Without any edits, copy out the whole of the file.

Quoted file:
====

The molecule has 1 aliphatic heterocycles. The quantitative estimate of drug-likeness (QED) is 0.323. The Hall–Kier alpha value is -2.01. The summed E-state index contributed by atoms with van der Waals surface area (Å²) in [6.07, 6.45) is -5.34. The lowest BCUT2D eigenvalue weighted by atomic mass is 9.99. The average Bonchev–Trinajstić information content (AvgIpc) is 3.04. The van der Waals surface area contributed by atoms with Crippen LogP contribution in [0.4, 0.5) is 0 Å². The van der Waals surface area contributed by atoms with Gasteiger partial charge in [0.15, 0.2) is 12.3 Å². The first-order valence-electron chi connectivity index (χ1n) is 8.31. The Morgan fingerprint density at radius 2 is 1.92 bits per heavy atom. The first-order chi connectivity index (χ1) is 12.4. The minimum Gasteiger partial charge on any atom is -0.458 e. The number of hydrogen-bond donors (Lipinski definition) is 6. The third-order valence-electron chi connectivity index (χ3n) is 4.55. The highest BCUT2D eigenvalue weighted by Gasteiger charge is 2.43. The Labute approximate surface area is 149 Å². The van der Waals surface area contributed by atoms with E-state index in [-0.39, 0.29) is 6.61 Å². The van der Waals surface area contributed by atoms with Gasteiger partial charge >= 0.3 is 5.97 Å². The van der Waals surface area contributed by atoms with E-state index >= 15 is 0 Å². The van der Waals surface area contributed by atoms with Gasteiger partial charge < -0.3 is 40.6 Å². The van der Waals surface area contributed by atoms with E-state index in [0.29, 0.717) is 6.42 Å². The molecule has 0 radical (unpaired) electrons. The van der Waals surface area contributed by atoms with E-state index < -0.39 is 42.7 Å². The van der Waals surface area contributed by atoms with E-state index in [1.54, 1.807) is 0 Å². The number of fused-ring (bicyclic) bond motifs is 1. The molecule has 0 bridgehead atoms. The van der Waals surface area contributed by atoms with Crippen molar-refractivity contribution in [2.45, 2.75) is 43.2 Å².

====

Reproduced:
The molecule has 1 aliphatic heterocycles. The quantitative estimate of drug-likeness (QED) is 0.323. The Hall–Kier alpha value is -2.01. The summed E-state index contributed by atoms with van der Waals surface area (Å²) in [6.07, 6.45) is -5.34. The lowest BCUT2D eigenvalue weighted by atomic mass is 9.99. The average Bonchev–Trinajstić information content (AvgIpc) is 3.04. The van der Waals surface area contributed by atoms with Crippen LogP contribution in [0.4, 0.5) is 0 Å². The van der Waals surface area contributed by atoms with Gasteiger partial charge in [0.15, 0.2) is 12.3 Å². The first-order valence-electron chi connectivity index (χ1n) is 8.31. The Morgan fingerprint density at radius 2 is 1.92 bits per heavy atom. The first-order chi connectivity index (χ1) is 12.4. The minimum Gasteiger partial charge on any atom is -0.458 e. The number of hydrogen-bond donors (Lipinski definition) is 6. The third-order valence-electron chi connectivity index (χ3n) is 4.55. The highest BCUT2D eigenvalue weighted by Gasteiger charge is 2.43. The Labute approximate surface area is 149 Å². The van der Waals surface area contributed by atoms with E-state index in [-0.39, 0.29) is 6.61 Å². The van der Waals surface area contributed by atoms with Gasteiger partial charge >= 0.3 is 5.97 Å². The van der Waals surface area contributed by atoms with E-state index >= 15 is 0 Å². The van der Waals surface area contributed by atoms with Gasteiger partial charge < -0.3 is 40.6 Å². The van der Waals surface area contributed by atoms with E-state index in [0.29, 0.717) is 6.42 Å². The molecule has 0 radical (unpaired) electrons. The van der Waals surface area contributed by atoms with E-state index < -0.39 is 42.7 Å². The van der Waals surface area contributed by atoms with E-state index in [1.54, 1.807) is 0 Å². The number of fused-ring (bicyclic) bond motifs is 1. The molecule has 0 bridgehead atoms. The van der Waals surface area contributed by atoms with Crippen molar-refractivity contribution in [2.45, 2.75) is 43.2 Å².